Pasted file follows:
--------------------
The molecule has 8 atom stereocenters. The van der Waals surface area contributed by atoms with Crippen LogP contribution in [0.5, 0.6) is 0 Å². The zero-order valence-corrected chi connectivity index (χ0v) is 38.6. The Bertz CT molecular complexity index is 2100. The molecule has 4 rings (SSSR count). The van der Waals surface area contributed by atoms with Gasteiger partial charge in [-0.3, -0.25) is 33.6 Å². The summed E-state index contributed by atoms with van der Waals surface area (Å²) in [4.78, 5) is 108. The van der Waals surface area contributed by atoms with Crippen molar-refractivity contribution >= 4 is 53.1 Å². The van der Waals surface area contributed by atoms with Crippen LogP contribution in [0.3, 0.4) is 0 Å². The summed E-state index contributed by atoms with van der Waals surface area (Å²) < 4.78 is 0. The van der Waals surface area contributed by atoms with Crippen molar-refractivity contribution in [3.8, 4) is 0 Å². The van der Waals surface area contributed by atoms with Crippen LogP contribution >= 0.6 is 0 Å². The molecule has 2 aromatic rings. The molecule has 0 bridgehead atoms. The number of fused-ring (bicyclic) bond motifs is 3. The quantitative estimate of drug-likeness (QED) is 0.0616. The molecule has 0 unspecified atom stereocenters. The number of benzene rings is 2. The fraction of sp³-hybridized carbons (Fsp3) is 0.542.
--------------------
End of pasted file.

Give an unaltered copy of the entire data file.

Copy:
The molecule has 8 atom stereocenters. The van der Waals surface area contributed by atoms with Crippen LogP contribution in [0.5, 0.6) is 0 Å². The zero-order valence-corrected chi connectivity index (χ0v) is 38.6. The Bertz CT molecular complexity index is 2100. The molecule has 4 rings (SSSR count). The van der Waals surface area contributed by atoms with Gasteiger partial charge in [-0.3, -0.25) is 33.6 Å². The summed E-state index contributed by atoms with van der Waals surface area (Å²) in [4.78, 5) is 108. The van der Waals surface area contributed by atoms with Crippen molar-refractivity contribution >= 4 is 53.1 Å². The van der Waals surface area contributed by atoms with Crippen LogP contribution in [0.3, 0.4) is 0 Å². The summed E-state index contributed by atoms with van der Waals surface area (Å²) < 4.78 is 0. The van der Waals surface area contributed by atoms with Crippen molar-refractivity contribution in [3.8, 4) is 0 Å². The van der Waals surface area contributed by atoms with Crippen LogP contribution >= 0.6 is 0 Å². The molecule has 2 aromatic rings. The molecule has 0 bridgehead atoms. The number of fused-ring (bicyclic) bond motifs is 3. The quantitative estimate of drug-likeness (QED) is 0.0616. The molecule has 0 unspecified atom stereocenters. The number of benzene rings is 2. The fraction of sp³-hybridized carbons (Fsp3) is 0.542.